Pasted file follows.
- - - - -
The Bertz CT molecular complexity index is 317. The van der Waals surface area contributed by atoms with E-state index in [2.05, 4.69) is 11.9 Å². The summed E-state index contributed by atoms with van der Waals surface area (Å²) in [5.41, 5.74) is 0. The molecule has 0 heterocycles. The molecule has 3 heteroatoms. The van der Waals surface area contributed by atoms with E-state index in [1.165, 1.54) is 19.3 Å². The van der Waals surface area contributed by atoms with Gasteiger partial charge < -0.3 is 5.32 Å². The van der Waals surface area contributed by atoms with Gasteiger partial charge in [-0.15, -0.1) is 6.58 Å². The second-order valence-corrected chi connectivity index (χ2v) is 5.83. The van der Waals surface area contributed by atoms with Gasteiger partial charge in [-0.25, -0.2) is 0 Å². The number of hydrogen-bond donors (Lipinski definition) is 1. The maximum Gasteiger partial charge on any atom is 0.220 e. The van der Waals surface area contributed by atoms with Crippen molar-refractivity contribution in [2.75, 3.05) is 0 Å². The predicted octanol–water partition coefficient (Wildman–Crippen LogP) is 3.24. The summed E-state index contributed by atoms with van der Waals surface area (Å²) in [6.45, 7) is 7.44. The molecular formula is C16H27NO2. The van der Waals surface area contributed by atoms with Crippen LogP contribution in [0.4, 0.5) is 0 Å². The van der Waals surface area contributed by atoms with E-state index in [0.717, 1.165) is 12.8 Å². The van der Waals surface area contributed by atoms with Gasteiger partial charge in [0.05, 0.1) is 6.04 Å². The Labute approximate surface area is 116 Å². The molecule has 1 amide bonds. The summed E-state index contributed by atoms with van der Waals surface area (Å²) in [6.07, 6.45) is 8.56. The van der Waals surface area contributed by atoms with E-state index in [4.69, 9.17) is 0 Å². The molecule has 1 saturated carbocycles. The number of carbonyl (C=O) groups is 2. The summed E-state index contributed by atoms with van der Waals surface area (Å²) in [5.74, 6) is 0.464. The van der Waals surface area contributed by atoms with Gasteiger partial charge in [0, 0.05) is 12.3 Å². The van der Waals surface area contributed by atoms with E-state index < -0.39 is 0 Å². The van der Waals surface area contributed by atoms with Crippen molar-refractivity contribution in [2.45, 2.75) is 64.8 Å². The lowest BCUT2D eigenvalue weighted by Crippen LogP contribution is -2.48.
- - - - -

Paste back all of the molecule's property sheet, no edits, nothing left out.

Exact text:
The Bertz CT molecular complexity index is 317. The van der Waals surface area contributed by atoms with E-state index in [2.05, 4.69) is 11.9 Å². The summed E-state index contributed by atoms with van der Waals surface area (Å²) in [5.41, 5.74) is 0. The molecule has 0 heterocycles. The molecule has 3 heteroatoms. The van der Waals surface area contributed by atoms with E-state index in [1.165, 1.54) is 19.3 Å². The van der Waals surface area contributed by atoms with Gasteiger partial charge < -0.3 is 5.32 Å². The van der Waals surface area contributed by atoms with Gasteiger partial charge in [-0.15, -0.1) is 6.58 Å². The second-order valence-corrected chi connectivity index (χ2v) is 5.83. The van der Waals surface area contributed by atoms with Gasteiger partial charge in [-0.25, -0.2) is 0 Å². The number of hydrogen-bond donors (Lipinski definition) is 1. The maximum Gasteiger partial charge on any atom is 0.220 e. The van der Waals surface area contributed by atoms with Crippen molar-refractivity contribution in [2.75, 3.05) is 0 Å². The predicted octanol–water partition coefficient (Wildman–Crippen LogP) is 3.24. The summed E-state index contributed by atoms with van der Waals surface area (Å²) in [6.45, 7) is 7.44. The molecular formula is C16H27NO2. The van der Waals surface area contributed by atoms with Crippen LogP contribution in [0.4, 0.5) is 0 Å². The van der Waals surface area contributed by atoms with E-state index in [0.717, 1.165) is 12.8 Å². The van der Waals surface area contributed by atoms with Gasteiger partial charge in [0.05, 0.1) is 6.04 Å². The Labute approximate surface area is 116 Å². The molecule has 1 amide bonds. The summed E-state index contributed by atoms with van der Waals surface area (Å²) in [6.07, 6.45) is 8.56. The van der Waals surface area contributed by atoms with E-state index in [4.69, 9.17) is 0 Å². The molecule has 1 saturated carbocycles. The number of carbonyl (C=O) groups is 2. The summed E-state index contributed by atoms with van der Waals surface area (Å²) in [5.74, 6) is 0.464. The van der Waals surface area contributed by atoms with Gasteiger partial charge in [0, 0.05) is 12.3 Å². The van der Waals surface area contributed by atoms with E-state index < -0.39 is 0 Å². The van der Waals surface area contributed by atoms with Crippen molar-refractivity contribution in [2.45, 2.75) is 64.8 Å². The lowest BCUT2D eigenvalue weighted by Crippen LogP contribution is -2.48.